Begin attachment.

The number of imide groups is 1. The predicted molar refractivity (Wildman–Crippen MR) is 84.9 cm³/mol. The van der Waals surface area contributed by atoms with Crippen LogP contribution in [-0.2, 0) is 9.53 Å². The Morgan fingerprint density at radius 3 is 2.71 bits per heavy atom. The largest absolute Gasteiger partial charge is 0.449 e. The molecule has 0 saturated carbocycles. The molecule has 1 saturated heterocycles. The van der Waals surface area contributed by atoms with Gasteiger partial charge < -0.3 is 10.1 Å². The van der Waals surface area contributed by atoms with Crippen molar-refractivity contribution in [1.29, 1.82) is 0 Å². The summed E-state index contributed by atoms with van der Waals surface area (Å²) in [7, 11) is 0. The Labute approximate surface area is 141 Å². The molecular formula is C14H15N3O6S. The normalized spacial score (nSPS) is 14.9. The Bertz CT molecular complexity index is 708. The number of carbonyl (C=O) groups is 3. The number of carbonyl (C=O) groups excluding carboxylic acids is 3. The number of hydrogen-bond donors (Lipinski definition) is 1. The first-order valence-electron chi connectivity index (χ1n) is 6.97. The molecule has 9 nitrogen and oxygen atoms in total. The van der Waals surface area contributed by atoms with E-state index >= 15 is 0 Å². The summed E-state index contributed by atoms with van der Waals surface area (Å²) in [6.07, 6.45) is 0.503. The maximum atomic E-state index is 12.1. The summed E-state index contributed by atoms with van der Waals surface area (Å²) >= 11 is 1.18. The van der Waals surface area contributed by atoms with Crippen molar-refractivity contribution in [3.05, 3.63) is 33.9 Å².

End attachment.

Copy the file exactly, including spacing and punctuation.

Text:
The number of imide groups is 1. The predicted molar refractivity (Wildman–Crippen MR) is 84.9 cm³/mol. The van der Waals surface area contributed by atoms with Crippen LogP contribution in [-0.2, 0) is 9.53 Å². The Morgan fingerprint density at radius 3 is 2.71 bits per heavy atom. The largest absolute Gasteiger partial charge is 0.449 e. The molecule has 0 saturated carbocycles. The molecule has 1 saturated heterocycles. The van der Waals surface area contributed by atoms with Gasteiger partial charge < -0.3 is 10.1 Å². The van der Waals surface area contributed by atoms with Crippen molar-refractivity contribution in [1.29, 1.82) is 0 Å². The summed E-state index contributed by atoms with van der Waals surface area (Å²) in [7, 11) is 0. The Labute approximate surface area is 141 Å². The molecular formula is C14H15N3O6S. The normalized spacial score (nSPS) is 14.9. The Bertz CT molecular complexity index is 708. The number of carbonyl (C=O) groups is 3. The number of carbonyl (C=O) groups excluding carboxylic acids is 3. The number of hydrogen-bond donors (Lipinski definition) is 1. The first-order valence-electron chi connectivity index (χ1n) is 6.97. The molecule has 9 nitrogen and oxygen atoms in total. The van der Waals surface area contributed by atoms with E-state index >= 15 is 0 Å². The summed E-state index contributed by atoms with van der Waals surface area (Å²) in [6.07, 6.45) is 0.503. The maximum atomic E-state index is 12.1. The summed E-state index contributed by atoms with van der Waals surface area (Å²) >= 11 is 1.18. The van der Waals surface area contributed by atoms with Crippen molar-refractivity contribution in [3.05, 3.63) is 33.9 Å².